The five-second video was posted online this week. It shows the uniformed officer slapping a young man three times -- one slap loud enough to hear a pop -- and then kicking him while yelling profanities.
The incident happened Tuesday on the grounds of Reach! Partnership School in Baltimore, school officials said.
The officer seen striking the youth and a female officer standing behind him have been placed on paid administrative leave, said Karen Parks, spokeswoman for the Baltimore public school system.
The officer is under investigation for assault and misconduct, officials said.
"As a parent of a Baltimore city school student, I was appalled by what I saw," Mayor Stephanie Rawlings-Blake said of the video. "The behavior that was demonstrated ... is certainly something you never want to see. ... Certainly not a school officer acting in this way, particularly with a young person."
Baltimore School Police Chief Marshall Goodwin was also placed on paid administrative leave pending an investigation, said Parks, describing the move as a "personnel matter."
Parks said the unidentified young man who was slapped was not a student at the school, and officials were trying to figure out whether he was enrolled in Baltimore's school system.
"His presence at the school and the series of events before and after the incident are currently under investigation," the city school system said, referring to the young man.
Lauren Geisser, an attorney for the teen and his parents, said she has documentation identifying him as a 10th grader at the school. She said he suffered face and rib injuries. The young man has not been interviewed by police, she said.
"The boy had a right to be at the school where he was an enrolled student," she said. "With respect to refusing to leave the school, the student didn't want to leave the school where he had a right to attend."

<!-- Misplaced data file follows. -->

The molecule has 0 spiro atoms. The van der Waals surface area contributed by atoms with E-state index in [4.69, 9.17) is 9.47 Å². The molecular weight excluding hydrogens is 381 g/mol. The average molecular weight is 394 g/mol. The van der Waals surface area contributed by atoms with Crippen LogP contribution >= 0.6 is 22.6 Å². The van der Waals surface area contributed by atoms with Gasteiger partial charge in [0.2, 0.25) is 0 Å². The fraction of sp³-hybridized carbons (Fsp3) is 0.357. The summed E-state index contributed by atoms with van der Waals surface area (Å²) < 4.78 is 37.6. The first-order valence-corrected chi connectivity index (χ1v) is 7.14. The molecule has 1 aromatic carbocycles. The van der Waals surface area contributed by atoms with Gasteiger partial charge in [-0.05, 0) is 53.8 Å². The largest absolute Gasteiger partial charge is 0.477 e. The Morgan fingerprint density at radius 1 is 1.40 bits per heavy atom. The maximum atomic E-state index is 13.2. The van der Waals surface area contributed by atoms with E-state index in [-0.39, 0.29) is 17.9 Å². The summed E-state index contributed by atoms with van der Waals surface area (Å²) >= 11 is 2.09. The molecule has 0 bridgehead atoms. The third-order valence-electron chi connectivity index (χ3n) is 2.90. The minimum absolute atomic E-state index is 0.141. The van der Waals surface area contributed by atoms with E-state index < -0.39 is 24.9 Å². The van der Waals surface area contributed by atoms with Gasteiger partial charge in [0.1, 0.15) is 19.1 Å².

Baltimore police and state's attorney's office are handling the criminal investigation, officials said.
"I am completely appalled and disappointed by what is depicted in the video," the school system's CEO, Gregory Thornton, said in the statement. "Our school police officers are entrusted with ensuring the safety of our students and staff, and I know that most of them take this job seriously while maintaining a high level of professionalism. The behavior in the video is completely unacceptable."
Akil Hamm, acting chief of the Baltimore school police, said the "excessive force" displayed in the video was "very troubling."
Michael Davey, attorney for the officer who struck the young man, said his client was responding to a call of an intruder on school grounds.
Davey said the online video captures only a few seconds of an encounter that played out over several minutes.
The young man became belligerent and angry after the officer repeatedly asked him to leave, according to Davey, who said the earlier part of the encounter does not appear to have been captured on video.
Geisser said she had no information about her client's response.
"One would expect that police officers that are specifically charged with protecting children would exercise restraint, care and understanding when dealing with these children," she said. "Instead, these officers used their powers to inflict harm on a student who was trying to attend school lawfully."
The officer's behavior in the video has been widely criticized.
Karl Perry, the chief school supports officer, said, "I'm a parent, and I'm totally appalled at what I saw in that video."
Another man, Gary Payne, who was interviewed near the school, told CNN affiliate WJZ
: "If it was my son, I would be highly upset, asking questions, wanting to know what happened prior to it. But still, nobody deserves to get ... hands put on them like that."
Baltimore school police officers not only patrol the schools but also investigate offenses, counsel students and advise school staff on security issues, according to the district's website.
According to Maryland law, school police officers have all the powers of state peace officers and receive the same academy training as city police officers, the website said.
A coalition of Baltimore activists held a news conference Wednesday to condemn the actions of the school police officer.
Thena Robinson Mock, project director of the Advancement Project's Ending the Schoolhouse to Jailhouse Track, said the video was part of a "horrific pattern of ... brutality against youth of color" in the nation's schools.
"We have a problem with police in schools," she said. "We need to truly examine our approach to the role of police officers in schools. ... This is not a discipline or policing crisis. This is racial justice crisis."
Both officers in the video and the young man appear to be black.
Some 43% of all U.S. public schools -- including 63% of middle and 64% of high schools -- had school resource officers on their grounds during the 2013-2014 school year, the National Center for Education Statistics noted in May.